When twice meeting with me in the Shelby County Jail, Gespass sang from a different hymnal. He suggested to me that Neilson's actions were "questionable," at worst, never mind that they violated more than 200 years of First Amendment law. Gespass suggested that I needed to resolve the case with GOP operative Rob Riley and lobbyist Liberty Duke "as quickly as possible," even though it was their dubious defamation claim that caused me to be arrested in the first place. In fact, Riley and Duke specifically asked for the unlawful arrests of my wife, Carol, and me, but that didn't seem to bother Gespass in the least.
Why would Gespass say the actions against us were "insane" and "bizarre" to national audiences, but downplay them in his communications with us? I can think of only one answer: Gespass felt compelled to speak truthfully on the big stage, so he would not look like a fool to millions; but on the small stage, he wanted to protect Riley and the interests of the Alabama legal tribe,
We've already shown that, according to Gespass' review of sealed court records, we never were served with the Riley complaint and no summons was issued until after Neilson already had granted a preliminary injunction. In fact, the record shows that we never were served with a summons, meaning we never were lawfully called to court.
That's what we learned from page one of a letter that Gespass wrote to Carol and me, between his visits to the Shelby County Jail. Now, let's take a look at page two. (You can read the full letter at the end of this post.) By the way, you can compare the words of Gespass' letter to his statements in The New York Times and to San Francisco-based radio host Peter B. Collins:
* A trial, what trial? -- In the first paragraph on page two, Gespass writes: "I would think that, since there was no notice of the preliminary injunction hearing, we could ask for, and get, another. Alternatively, we could ask that the preliminary injunction and the final hearing be combined." Notice that Gespass is talking about a "hearing," before a solo judge, even though the law requires that a defamation case be heard at trial, before a jury. Gespass is drawing straight from the Riley/Duke playbook, ignoring First Amendment law and our right to a jury trial.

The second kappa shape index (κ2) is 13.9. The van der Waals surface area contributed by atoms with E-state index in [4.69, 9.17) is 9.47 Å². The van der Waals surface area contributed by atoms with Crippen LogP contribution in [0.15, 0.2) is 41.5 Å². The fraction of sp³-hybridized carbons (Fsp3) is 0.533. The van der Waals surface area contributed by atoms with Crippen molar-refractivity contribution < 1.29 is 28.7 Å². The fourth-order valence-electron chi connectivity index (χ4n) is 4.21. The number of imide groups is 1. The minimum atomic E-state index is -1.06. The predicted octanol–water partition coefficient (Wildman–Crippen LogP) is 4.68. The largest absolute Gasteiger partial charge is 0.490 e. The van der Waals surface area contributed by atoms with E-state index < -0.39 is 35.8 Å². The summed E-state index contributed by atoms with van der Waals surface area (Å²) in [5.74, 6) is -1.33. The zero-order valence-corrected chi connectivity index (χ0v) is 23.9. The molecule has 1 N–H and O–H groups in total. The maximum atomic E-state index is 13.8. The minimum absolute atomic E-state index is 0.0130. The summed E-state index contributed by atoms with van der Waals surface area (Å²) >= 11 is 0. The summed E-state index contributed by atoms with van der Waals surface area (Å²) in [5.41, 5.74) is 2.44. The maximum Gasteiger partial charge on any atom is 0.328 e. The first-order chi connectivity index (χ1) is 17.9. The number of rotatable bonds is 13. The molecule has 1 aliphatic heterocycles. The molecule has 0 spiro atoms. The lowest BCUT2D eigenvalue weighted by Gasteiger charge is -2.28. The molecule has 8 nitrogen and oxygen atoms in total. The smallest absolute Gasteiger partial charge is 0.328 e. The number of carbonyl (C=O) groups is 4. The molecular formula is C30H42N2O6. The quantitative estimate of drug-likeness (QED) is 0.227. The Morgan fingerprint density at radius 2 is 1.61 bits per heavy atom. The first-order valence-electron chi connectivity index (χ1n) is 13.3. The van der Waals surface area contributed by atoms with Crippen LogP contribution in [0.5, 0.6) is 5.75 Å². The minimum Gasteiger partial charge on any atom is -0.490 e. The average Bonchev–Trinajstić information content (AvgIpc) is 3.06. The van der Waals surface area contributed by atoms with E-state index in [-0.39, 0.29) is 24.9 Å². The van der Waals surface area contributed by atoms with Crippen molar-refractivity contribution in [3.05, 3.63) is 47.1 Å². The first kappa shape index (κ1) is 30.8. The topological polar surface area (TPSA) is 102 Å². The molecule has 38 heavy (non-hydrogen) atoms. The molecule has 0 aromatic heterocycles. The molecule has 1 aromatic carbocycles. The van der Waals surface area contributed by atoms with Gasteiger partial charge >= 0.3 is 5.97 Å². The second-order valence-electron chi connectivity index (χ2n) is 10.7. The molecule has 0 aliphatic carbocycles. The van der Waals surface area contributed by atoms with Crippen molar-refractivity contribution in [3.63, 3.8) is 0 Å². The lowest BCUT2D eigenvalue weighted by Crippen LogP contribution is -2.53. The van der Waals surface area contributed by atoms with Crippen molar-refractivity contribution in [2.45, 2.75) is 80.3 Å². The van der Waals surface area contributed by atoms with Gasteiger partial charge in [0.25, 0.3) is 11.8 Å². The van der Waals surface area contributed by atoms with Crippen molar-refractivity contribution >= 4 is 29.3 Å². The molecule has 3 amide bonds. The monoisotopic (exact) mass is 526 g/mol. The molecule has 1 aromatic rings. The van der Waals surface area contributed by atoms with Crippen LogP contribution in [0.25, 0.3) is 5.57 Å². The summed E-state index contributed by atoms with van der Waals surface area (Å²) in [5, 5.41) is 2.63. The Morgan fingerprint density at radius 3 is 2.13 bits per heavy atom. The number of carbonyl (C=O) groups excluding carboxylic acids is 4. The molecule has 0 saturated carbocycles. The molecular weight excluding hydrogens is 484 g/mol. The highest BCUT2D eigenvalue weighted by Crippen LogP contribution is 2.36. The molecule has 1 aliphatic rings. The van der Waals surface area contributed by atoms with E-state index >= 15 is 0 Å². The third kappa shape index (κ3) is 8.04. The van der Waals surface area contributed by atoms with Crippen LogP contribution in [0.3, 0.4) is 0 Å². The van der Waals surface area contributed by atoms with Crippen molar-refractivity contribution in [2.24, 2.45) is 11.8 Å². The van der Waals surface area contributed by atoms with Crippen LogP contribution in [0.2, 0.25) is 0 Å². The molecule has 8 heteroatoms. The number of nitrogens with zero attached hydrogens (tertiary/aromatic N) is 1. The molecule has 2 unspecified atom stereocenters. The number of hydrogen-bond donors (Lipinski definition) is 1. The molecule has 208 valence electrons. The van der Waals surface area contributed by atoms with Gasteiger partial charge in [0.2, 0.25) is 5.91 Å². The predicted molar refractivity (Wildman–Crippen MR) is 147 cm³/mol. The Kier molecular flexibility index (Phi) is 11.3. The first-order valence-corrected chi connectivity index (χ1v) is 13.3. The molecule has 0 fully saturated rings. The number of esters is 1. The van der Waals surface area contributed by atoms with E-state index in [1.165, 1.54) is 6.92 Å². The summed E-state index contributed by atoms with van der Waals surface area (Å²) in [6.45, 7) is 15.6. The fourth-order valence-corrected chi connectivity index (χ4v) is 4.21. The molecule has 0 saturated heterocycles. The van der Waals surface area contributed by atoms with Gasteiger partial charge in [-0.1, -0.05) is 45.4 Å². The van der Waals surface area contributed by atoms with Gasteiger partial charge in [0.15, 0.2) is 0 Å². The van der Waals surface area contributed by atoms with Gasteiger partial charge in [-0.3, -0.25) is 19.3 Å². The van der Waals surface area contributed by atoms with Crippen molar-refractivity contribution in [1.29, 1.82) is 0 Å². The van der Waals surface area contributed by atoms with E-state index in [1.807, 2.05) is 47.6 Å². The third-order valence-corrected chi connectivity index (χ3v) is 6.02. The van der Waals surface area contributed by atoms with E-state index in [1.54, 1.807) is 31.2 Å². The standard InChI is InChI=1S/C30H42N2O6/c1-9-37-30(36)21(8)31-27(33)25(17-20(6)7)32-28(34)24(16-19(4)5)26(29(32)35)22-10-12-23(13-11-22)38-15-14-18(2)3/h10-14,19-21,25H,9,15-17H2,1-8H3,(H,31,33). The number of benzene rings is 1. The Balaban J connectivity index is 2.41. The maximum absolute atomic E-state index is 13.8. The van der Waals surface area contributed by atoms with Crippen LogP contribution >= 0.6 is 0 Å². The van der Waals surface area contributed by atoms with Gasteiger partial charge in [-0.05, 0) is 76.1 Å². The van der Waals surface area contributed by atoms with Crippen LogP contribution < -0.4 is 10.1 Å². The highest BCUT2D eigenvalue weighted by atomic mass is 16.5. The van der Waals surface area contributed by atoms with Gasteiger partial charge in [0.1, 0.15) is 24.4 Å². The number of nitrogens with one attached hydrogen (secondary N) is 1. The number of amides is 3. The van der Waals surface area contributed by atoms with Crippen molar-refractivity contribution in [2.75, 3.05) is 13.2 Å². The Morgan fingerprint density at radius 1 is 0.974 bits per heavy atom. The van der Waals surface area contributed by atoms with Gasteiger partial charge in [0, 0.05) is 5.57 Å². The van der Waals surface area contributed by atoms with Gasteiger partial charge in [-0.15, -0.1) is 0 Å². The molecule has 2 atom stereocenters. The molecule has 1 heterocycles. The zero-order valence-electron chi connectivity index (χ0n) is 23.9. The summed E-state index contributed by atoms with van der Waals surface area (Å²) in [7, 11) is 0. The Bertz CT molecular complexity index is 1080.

* Why such a rush? -- Gespass writes: "I do not think the petitioners are expecting money damages, as the complaint alleges you have no resources, but they are asking for costs and attorney fees for the injunctive relief and that can end up being tens of thousands of dollars. Thus, there is something to be said for having this case resolved as quickly as possible at the trial level and appealing the constitutional issues." Now, wait a minute. Riley and Duke could receive tens of thousands of dollars in costs for seeking injunctive relief to which they are not entitled? Gespass told Peter B. Collins' audience that the prior restraint Riley and Duke sought was "insane." But he's telling Carol and me that we could be forced to pay for their "insane" effort to circumvent the law.
And how are we supposed to resolve the case as quickly as possible at the trial level, while appealing the constitutional issues? The general rule is that an issue not raised at trial cannot be reviewed on appeal. Plus, if the case is resolved at the trial level, what is there to appeal? Was Gespass setting us up to get screwed on violations of our constitutional rights? A reasonable person certainly could reach that conclusion.
* Let's skip over discovery -- In the second paragraph, Gespass writes: "Another consideration is how much discovery do you want to engage in. If discovery is conducted, they will want you to identify your source, which I would assume you would not be willing to do unless they were willing to come forward on their own. Obviously, if you do not reveal them, that will weaken your ability to defend the case, and that, too, argues in favor of getting it done quickly, and making constitutional arguments, rather than defending on the grounds that the statements were all true."